Nurse turned dairy farmer makes farm safety plea
Former nurse and current south-east Queensland dairy farmer Sara Bucher has seen first-hand how accidents destroy lives.
Now she’s determined to make sure every farmer and farm worker goes home safely at the end of the day.
Sara is supporting a new Dairy Australia safety program that gives farmers the tools they need to create a safe work environment.
The industry is committed to leading the way in workplace safety and is determined to eliminate deaths and serious injuries.
Sara learned the hard way that every farm needs a dedicated farm safety plan after she and husband Markus went into dairy farming four years ago near Kenilworth on the Sunshine Coast.
Several significant accidents involving farm vehicles made Sara and Markus realise the importance of preventing accidents, particularly on high-risk quad bikes.
“Farmers are the safest operators in many ways but we needed a formal systematic approach that made our expectations crystal clear,” Sara said. “By doing that we’ve improved quality, farmer confidence and staff retention and we’ve stopped the major incidents repeating themselves.”
Speaking at the start of Farm Safety Week from July 16-22, Sara said injury prevention needs to be the cornerstone of every farm.
Legendairy farmers Sara and Markus were already well connected to the dairy industry when they took over the farm in 2014. Markus grew up on a farm in Switzerland and trained as a cheese maker. Fourteen years ago, they opened cheese and yoghurt factory Maleny Cheese.
“With the farm we saw a genuine business opportunity to shore-up milk supply for the cheese and yoghurt business and to supply fresh milk to other small dairy processors in south-east Queensland,” Sara said.
They run the farm with a team of seven staff and a school-based trainee. Sara, who manages people and culture on the farm, said safety was a vital part of its success.
“My background as a nurse and our success with the other business highlighted the importance of managing risk through proper farm safety systems,” she said.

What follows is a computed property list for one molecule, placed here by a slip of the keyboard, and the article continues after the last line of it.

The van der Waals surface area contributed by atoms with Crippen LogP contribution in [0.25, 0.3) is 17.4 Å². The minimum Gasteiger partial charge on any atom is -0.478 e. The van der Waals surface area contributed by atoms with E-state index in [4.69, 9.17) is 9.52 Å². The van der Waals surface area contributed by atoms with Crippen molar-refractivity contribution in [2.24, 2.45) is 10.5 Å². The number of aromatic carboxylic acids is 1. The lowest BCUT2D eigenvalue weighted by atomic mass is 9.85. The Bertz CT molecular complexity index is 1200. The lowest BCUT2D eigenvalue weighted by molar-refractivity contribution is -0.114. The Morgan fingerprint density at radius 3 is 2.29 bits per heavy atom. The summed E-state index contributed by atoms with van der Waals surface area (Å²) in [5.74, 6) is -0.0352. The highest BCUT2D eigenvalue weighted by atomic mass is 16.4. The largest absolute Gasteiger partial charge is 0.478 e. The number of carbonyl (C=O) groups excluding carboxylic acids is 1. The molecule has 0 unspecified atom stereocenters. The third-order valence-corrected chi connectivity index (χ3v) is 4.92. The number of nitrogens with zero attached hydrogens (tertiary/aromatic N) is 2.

They accessed every available course and opportunity for assistance to develop a farm safety system.
“It opened up a whole understanding of how important it is to employ professionally-minded people and to support them in doing their job safely,” Sara said.
“If farmers need a quad bike for a job they need it to be well maintained and they need to be trained and understand their safety.”
Wearing a helmet on all mobile vehicles became a major symbol of the farm’s culture change.
The Buchers continue to work closely with staff to hear any concerns and to keep safety front-of-mind, including monthly meetings and using the WhatsApp to spread safety messages.
Sara recommends all farms use Dairy Australia’s new program.
“We’ve taken on the tools and are developing it to our program. It’s a great gift that this program is available at no cost so it makes sense to tailor it to your own farm.
“Having seen terrible injuries to people in my past career has made me extremely determined that every person go home safe and well.
“Farmers sacrifice so much of themselves. It’s their passion and determination that feeds our country, why should they risk their lives doing it?”
Farmers can access the Farm Safety Starter Kit at: https://www.dairyaustralia.com.au/farm/people/farm-safety